What are spider veins?
Spider veins are the small purple, blue, or red veins that show up in clusters on the surface of the skin. From far away they can look like a bruise. They most commonly appear on the face or the legs. The name comes from their appearance: they look a bit like a spiderweb branching out over your skin. Spider veins are incredibly common, and occur in 60% of adults.
Varicose veins vs. spider veins
Spider veins are different from varicose veins. Varicose veins are the ropy, bulging veins that you may see sticking out of the skin. Varicose veins may feel achy or tender, whereas spider veins are painless. Varicose veins generally appear only on the legs.
What causes spider veins?
Like varicose veins, spider veins can be caused by increased pressure in the veins of the leg. Veins bring blood back to your heart, and use a series of valves to keep the blood flowing in one direction. When these valves don’t work well the blood tends to collect in the veins, increasing the pressure, and causing the veins to bulge. Even if you don’t have visible varicose veins, spider veins may occur as a result of this increased pressure.
Sun damage is a major cause of spider veins on the face, and trauma can cause them as well. I often see spider veins develop after surgery, e.g. after a facelift, or removing a skin cancer.
Can you prevent spider veins?
Wearing sunscreen can help prevent spider veins on the face. For the legs, avoiding situations that increase pressure in the leg veins may be helpful. If you spend much of your day standing, wearing compression socks to help prevent blood from pooling will help.
Many women develop varicose or spider veins during pregnancy, when the growing baby puts pressure on the large veins that bring blood back to the heart. Wearing compression socks during pregnancy is helpful, even if you don’t spend a lot of time on your feet. The good news is often these spider veins resolve after the baby is born.
Who treats spider veins?
Spider veins are often treated by plastic surgeons, dermatologists, and vein specialists. If you have the larger, ropy varicose veins, those should be treated by a vein specialist first. Otherwise the spider veins will just come back.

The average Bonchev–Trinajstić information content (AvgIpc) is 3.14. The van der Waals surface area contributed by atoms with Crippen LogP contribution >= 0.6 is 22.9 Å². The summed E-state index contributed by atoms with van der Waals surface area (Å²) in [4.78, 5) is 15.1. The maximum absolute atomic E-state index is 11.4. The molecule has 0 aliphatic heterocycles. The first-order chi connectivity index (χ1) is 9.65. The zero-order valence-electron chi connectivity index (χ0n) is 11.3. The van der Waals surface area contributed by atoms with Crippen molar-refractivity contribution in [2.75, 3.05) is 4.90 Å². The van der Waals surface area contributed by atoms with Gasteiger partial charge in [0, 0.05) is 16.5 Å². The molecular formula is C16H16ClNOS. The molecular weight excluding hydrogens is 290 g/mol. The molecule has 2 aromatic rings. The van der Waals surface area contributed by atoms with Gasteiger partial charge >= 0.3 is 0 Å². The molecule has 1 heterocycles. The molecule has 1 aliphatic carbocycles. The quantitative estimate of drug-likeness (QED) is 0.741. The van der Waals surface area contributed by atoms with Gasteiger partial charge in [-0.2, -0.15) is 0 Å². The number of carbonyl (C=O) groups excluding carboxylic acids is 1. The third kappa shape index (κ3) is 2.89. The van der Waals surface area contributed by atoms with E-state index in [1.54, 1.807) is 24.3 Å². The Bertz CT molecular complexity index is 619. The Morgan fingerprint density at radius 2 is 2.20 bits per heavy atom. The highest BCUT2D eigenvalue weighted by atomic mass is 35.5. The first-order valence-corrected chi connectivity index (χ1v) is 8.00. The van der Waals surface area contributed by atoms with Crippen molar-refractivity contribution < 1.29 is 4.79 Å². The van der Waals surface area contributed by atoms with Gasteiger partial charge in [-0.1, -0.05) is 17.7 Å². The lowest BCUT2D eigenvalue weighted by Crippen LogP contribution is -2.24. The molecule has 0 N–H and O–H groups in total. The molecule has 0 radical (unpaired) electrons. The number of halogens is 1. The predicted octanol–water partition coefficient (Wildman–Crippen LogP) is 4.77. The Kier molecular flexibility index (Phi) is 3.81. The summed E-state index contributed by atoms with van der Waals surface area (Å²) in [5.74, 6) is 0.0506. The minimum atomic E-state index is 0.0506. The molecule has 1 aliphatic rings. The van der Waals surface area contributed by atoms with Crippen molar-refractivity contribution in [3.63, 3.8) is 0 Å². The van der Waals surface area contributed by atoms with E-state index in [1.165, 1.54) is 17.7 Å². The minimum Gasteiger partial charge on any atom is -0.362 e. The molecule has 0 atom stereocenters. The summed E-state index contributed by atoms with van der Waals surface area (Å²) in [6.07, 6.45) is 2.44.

What to expect during treatment of spider veins
Spider veins are treated two different ways: sclerotherapy and laser. Sclerotherapy injects a medication, known as a sclerant, directly into the spider vein. This causes the vein to scar shut, making it disappear. Laser treatment uses laser energy to achieve the same result.
Spider veins on the face are primarily treated with laser. During the treatment you will have cold gel applied to your face to protect your skin and conduct the energy of the laser. The treatment may feel like a flash of heat or a rubber band snap, depending on the type of laser used.
I prefer sclerotherapy on the legs, unless the spider veins are too small to inject. The higher pressure in the vessels means sclerotherapy is generally more effective than laser in this area. The medication is injected with a tiny needle. You’ll feel a little pinch as the needle goes in, and sometimes a slight burning sensation as the medication is injected.
After your treatment
For the first few days after your vein treatment you’ll want to avoid situations that cause your blood vessels to dilate, as this will put more pressure on the spider veins, and possibly cause them to open back up. Common causes of vasodilation include sitting in a hot bath or hot tub, exercise, and for facial veins, alcohol. Wearing compression stockings isn’t strictly necessary after injection of spider veins on the leg, but you may find it more comfortable.
Mild swelling and itching are common after treatment of spider veins. You may notice a hive-like reaction over the treatment area that lasts a few hours. Bruising is also common, as the blood inside the spider vein is broken down by your body. On the face bruising usually fades in a week or two. But on the legs it can take several weeks or even a few months for your body to completely break down the brown pigment, called hemosiderin. A different type of laser treatment can speed this process along.
How many treatments will you need?
A single treatment will improve the appearance of spider veins significantly on both the face and legs, but most patients will need a second session to clean up any little spider veins that are left.
Spider veins do tend to recur, so don’t be surprised if you need a repeat treatment a few years down the road.
What are the risks of treating spider veins?
For both injection and laser treatment, the biggest risk is leaving a scar. If the sclerosing medication is injected into the tissue instead of the vein, it can cause a small scab that leaves a scar. For facial veins, if too much laser energy is applied to a single area at one time, it can also cause a scab. This risk is low, and if a scar does develop, it’s usually fairly small.
Cost of treating spider veins
The cost of treating spider veins depends on how much treatment time is needed. Some offices may have a larger up-front cost, but include a touch up session in that cost. On average, you can expect to spend $300-500 to clear up your spider veins.
Where do I start?
If you’re ready to banish those spider veins, give us a call at (440) 974-8577 to set up your treatment. We can also recommend a good vein specialist if you have varicose veins.